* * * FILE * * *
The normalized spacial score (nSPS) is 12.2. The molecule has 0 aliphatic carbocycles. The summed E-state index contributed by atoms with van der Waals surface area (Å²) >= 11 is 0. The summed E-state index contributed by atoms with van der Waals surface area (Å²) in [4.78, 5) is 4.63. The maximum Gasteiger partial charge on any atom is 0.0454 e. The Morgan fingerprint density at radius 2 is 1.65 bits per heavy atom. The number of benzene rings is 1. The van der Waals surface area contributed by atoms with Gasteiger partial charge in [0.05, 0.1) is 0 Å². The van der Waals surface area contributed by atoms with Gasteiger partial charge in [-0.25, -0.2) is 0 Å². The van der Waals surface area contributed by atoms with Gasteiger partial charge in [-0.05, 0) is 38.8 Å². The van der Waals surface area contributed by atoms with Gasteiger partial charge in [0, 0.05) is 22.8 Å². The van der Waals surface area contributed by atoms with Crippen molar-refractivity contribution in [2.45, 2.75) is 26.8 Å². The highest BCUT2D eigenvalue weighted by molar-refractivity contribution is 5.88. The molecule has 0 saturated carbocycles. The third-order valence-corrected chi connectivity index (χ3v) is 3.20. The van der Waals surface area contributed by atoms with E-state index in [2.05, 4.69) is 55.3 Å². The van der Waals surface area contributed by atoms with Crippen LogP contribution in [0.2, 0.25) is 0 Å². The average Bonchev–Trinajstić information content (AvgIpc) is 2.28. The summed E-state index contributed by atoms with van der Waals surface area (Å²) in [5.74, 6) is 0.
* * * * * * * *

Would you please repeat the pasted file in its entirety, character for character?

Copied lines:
The normalized spacial score (nSPS) is 12.2. The molecule has 0 aliphatic carbocycles. The summed E-state index contributed by atoms with van der Waals surface area (Å²) >= 11 is 0. The summed E-state index contributed by atoms with van der Waals surface area (Å²) in [4.78, 5) is 4.63. The maximum Gasteiger partial charge on any atom is 0.0454 e. The Morgan fingerprint density at radius 2 is 1.65 bits per heavy atom. The number of benzene rings is 1. The van der Waals surface area contributed by atoms with Gasteiger partial charge in [0.05, 0.1) is 0 Å². The van der Waals surface area contributed by atoms with Gasteiger partial charge in [-0.25, -0.2) is 0 Å². The van der Waals surface area contributed by atoms with Gasteiger partial charge in [-0.05, 0) is 38.8 Å². The van der Waals surface area contributed by atoms with Gasteiger partial charge in [0, 0.05) is 22.8 Å². The van der Waals surface area contributed by atoms with Crippen molar-refractivity contribution in [2.45, 2.75) is 26.8 Å². The highest BCUT2D eigenvalue weighted by molar-refractivity contribution is 5.88. The molecule has 0 saturated carbocycles. The third-order valence-corrected chi connectivity index (χ3v) is 3.20. The van der Waals surface area contributed by atoms with E-state index in [2.05, 4.69) is 55.3 Å². The van der Waals surface area contributed by atoms with Crippen LogP contribution in [0.2, 0.25) is 0 Å². The average Bonchev–Trinajstić information content (AvgIpc) is 2.28. The summed E-state index contributed by atoms with van der Waals surface area (Å²) in [5.74, 6) is 0.